My first colorwork project wasn't actually stranded knitting (at least I think not in the technical sense) but these Newfoundland Mitts, which gave me practice maintaining gage with more than one color. (Pattern is from Creative Whimsy.)
Next, I tried these lined mittens from Marcia Lewandowski's Folk Mittens. My first mitten, pictured below on the left, turned out to be kind of skinny because, well, I was holding the yarn too tight. But I did gradually get the hang of holding the yarn in two hands--which, I'll just say, feels very cool. (I'm a continental knitter--never even tried it the other way before this project--so it took a while to get used to managing yarn in my right hand.) I left the first mitten as is for the sake of comparison and then cast on for a second mitten making a conscious effort to hold the yarn more loosely. And--yay--it worked! Check out the mitten on the right there. Notice that it's a little wider? (It's also not all curled up on the bottom which might be the result of using a long-tail rather than a knitted cast on?)
Also for the second mitten, I reversed the yarn so that the grey was dominant. But I decided I didn't like that as well, so I frogged and started again aiming again for a nice even gage but with the blue dominant. And, after about a week, I had completed...GIGANTOR mitten! Here it is next to ordinary sized mittens--that's one of A's there on the left and one of mine on the right.
Now, it's true that eventually these mittens will have a lining (hence the pattern name), and so they can afford to be somewhat large--but this one was WAY bigger than it needed to be. So, I frogged the top two sections (which included all the decrease rows) and then 6 more rows. This meant I was starting my decs on row 5 of the 5th section from the bottom. That modification got me a more reasonably sized mittenbut now I'm not happy with the way the decs look.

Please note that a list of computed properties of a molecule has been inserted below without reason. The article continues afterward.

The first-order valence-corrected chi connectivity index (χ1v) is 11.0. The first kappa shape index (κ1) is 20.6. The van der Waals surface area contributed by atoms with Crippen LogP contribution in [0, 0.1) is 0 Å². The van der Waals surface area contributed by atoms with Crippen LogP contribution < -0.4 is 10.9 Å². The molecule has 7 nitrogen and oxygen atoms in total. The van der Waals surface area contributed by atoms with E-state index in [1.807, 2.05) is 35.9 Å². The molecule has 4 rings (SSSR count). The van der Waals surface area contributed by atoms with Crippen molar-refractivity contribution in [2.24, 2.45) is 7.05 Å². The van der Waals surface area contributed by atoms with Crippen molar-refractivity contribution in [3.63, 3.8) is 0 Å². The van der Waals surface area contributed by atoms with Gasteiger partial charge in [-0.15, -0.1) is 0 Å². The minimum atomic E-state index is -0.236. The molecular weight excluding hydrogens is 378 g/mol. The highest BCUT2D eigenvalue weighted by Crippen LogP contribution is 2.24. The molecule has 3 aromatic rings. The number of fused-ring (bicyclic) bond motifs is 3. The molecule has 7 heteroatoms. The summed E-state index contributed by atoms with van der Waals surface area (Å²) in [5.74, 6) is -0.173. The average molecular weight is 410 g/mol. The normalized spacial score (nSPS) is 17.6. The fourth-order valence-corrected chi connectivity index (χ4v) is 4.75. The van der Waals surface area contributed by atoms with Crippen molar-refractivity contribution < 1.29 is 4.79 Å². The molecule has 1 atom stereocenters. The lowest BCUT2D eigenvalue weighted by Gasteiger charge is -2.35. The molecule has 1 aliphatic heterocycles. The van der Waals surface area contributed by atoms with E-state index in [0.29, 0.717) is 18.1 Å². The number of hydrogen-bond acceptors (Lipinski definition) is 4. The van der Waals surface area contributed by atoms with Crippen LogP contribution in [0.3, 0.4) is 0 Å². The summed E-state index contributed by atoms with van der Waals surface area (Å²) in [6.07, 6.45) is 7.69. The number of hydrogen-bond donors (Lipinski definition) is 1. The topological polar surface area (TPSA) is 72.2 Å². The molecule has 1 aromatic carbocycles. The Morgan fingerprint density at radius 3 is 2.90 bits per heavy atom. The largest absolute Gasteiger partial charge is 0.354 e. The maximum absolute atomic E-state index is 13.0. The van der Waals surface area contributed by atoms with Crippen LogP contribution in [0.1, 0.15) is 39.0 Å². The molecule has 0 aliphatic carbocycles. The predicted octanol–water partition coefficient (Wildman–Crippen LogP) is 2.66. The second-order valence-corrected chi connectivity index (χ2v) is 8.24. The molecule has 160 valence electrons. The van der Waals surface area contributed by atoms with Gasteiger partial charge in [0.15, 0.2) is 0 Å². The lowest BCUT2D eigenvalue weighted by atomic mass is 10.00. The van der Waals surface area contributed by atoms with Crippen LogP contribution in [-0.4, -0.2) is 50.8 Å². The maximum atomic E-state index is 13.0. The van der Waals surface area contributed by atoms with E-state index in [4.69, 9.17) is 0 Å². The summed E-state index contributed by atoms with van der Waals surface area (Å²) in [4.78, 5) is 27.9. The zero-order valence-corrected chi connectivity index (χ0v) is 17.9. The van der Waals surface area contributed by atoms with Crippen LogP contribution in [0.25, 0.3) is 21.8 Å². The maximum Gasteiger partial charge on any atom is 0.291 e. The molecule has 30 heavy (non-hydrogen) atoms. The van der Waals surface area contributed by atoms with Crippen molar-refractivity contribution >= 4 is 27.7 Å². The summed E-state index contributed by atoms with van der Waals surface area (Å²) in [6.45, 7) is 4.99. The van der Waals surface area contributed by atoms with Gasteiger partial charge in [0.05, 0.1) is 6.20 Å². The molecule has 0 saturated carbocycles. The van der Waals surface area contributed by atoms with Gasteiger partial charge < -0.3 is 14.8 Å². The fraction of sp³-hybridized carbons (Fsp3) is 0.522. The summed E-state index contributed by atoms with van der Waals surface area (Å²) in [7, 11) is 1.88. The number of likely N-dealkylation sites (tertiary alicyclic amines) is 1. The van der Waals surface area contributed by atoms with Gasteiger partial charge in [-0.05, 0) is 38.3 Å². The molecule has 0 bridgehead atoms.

I think they're more obvious because they start in the middle of a section. In the original version, they started closer to the border rows that separate the sections. So... back to the drawing board. One possibility is to just start the decs sooner, closer to the border and, if the length is looking short, add extra rows between the dec rows. Or, I could try casting on for a new mitten (leaving Gigantor as is for the moment) and try fewer rows in each section. The original pattern calls for 10 stripey rows between border rows--if I tried, say, 8 instead, I think I'd get something close to the right length.
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And now for a complete change of topic--if you need a lift (if, say, you've been knitting and re-knitting the same mitten pattern and your head is about to explode), check out these wonderful pics of the newest additions to Bella Vita Farm & Fiber. They will make you smile.